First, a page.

Mr G Mackintosh (COPE) was concerned that government was considering reducing or removing investor indemnity.

Adv Alberts said that clarity was needed from government on when and how to apply labelling laws.

The Chairperson replied that a principled approach had been adopted.

The report noted concern over good governance at the National Regulator for Compulsory Specifications (NRCS), with both the CFO and CEO having been removed and the chairperson of the Board suspended over compromised tenders. It also noted concern at the work of the NRCS. Stability had been restored at the National Credit Regulator (NCR) where a Commissioner had been appointed. The Commissioner had pointed out the challenges the call centre was facing.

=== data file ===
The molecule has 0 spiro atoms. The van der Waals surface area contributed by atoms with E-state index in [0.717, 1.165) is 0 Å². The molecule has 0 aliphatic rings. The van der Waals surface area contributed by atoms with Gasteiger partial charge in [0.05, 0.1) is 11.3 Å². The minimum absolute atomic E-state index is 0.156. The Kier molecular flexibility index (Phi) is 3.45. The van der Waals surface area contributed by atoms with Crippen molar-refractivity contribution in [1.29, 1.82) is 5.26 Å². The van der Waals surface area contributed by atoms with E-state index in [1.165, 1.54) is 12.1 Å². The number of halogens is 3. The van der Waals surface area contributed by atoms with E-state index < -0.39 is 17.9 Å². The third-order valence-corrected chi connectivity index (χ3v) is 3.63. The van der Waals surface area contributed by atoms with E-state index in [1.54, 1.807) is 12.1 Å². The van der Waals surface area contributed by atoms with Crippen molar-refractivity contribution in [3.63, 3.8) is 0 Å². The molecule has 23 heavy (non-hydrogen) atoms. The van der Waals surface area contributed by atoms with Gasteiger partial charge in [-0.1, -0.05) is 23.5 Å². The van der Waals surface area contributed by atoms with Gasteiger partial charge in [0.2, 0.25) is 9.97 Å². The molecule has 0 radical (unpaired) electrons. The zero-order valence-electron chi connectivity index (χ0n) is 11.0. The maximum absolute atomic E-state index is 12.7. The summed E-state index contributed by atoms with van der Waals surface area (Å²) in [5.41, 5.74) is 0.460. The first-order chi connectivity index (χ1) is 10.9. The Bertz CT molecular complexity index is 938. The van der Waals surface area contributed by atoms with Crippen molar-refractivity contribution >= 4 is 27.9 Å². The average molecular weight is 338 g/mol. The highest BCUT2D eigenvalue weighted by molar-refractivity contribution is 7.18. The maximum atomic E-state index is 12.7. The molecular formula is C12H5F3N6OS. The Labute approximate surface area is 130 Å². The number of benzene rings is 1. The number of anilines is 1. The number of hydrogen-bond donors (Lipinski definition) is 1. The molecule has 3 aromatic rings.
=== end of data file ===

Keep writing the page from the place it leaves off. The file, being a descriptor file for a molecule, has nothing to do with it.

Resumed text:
Mr Radebe was concerned at the weaknesses of Information Technology (IT) controls and that a permanent IT officer be appointed at the Companies and Intellectual Property Commission (CIPC).

Recommendation 12(d) had been moved to become Conclusion 10.8

The Committee recommended that the Department address weaknesses identified by the Auditor-General report on the dti and its entities, especially the IT problems of the CIPC; and that the national Consumer Protection Act (No. 68 of 2008) be reviewed to ensure compliance and protect vulnerable customers from unscrupulous lenders; the Committee regretted that it was unable to provide effective oversight on all the entities of the Department and thus the Committee should be classified as a group C committee and accorded priority status.

The report was adopted.

The meeting was adjourned.

Share this page: